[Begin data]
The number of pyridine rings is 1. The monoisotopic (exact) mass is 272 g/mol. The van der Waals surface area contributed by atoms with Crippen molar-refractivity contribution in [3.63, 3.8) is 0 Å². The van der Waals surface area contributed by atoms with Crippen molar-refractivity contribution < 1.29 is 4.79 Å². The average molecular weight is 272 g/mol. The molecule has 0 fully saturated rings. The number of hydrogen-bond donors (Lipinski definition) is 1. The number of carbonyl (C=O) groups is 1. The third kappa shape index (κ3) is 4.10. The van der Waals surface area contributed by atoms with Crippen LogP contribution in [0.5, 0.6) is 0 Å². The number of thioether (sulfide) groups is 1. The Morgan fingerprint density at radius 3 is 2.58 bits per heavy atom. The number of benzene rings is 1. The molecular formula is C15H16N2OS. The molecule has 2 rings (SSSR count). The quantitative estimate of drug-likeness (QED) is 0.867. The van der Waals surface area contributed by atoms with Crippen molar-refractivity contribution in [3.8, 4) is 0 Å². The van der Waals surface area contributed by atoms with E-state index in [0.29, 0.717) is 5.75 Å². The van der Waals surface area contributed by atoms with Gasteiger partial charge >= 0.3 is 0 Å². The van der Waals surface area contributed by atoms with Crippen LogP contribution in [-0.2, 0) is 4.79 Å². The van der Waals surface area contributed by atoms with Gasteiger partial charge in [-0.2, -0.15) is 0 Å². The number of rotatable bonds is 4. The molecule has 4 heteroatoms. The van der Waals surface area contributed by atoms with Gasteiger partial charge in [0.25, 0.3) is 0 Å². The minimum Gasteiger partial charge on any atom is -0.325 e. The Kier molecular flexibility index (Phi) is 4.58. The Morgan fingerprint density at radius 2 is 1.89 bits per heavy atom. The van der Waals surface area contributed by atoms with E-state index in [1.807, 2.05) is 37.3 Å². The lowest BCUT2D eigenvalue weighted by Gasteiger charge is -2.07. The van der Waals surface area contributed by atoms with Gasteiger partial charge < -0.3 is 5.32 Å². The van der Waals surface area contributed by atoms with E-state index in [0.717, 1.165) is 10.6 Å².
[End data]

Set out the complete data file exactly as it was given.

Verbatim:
The number of pyridine rings is 1. The monoisotopic (exact) mass is 272 g/mol. The van der Waals surface area contributed by atoms with Crippen molar-refractivity contribution in [3.63, 3.8) is 0 Å². The van der Waals surface area contributed by atoms with Crippen molar-refractivity contribution < 1.29 is 4.79 Å². The average molecular weight is 272 g/mol. The molecule has 0 fully saturated rings. The number of hydrogen-bond donors (Lipinski definition) is 1. The number of carbonyl (C=O) groups is 1. The third kappa shape index (κ3) is 4.10. The van der Waals surface area contributed by atoms with Crippen LogP contribution in [0.5, 0.6) is 0 Å². The number of thioether (sulfide) groups is 1. The Morgan fingerprint density at radius 3 is 2.58 bits per heavy atom. The number of benzene rings is 1. The molecular formula is C15H16N2OS. The molecule has 2 rings (SSSR count). The quantitative estimate of drug-likeness (QED) is 0.867. The van der Waals surface area contributed by atoms with Crippen molar-refractivity contribution in [3.8, 4) is 0 Å². The van der Waals surface area contributed by atoms with E-state index in [0.29, 0.717) is 5.75 Å². The van der Waals surface area contributed by atoms with Gasteiger partial charge >= 0.3 is 0 Å². The van der Waals surface area contributed by atoms with Crippen LogP contribution in [-0.2, 0) is 4.79 Å². The van der Waals surface area contributed by atoms with Gasteiger partial charge in [-0.2, -0.15) is 0 Å². The number of rotatable bonds is 4. The molecule has 4 heteroatoms. The van der Waals surface area contributed by atoms with Gasteiger partial charge in [0.25, 0.3) is 0 Å². The minimum Gasteiger partial charge on any atom is -0.325 e. The Kier molecular flexibility index (Phi) is 4.58. The Morgan fingerprint density at radius 2 is 1.89 bits per heavy atom. The van der Waals surface area contributed by atoms with E-state index in [1.807, 2.05) is 37.3 Å². The lowest BCUT2D eigenvalue weighted by Gasteiger charge is -2.07. The van der Waals surface area contributed by atoms with Gasteiger partial charge < -0.3 is 5.32 Å². The van der Waals surface area contributed by atoms with E-state index in [0.717, 1.165) is 10.6 Å².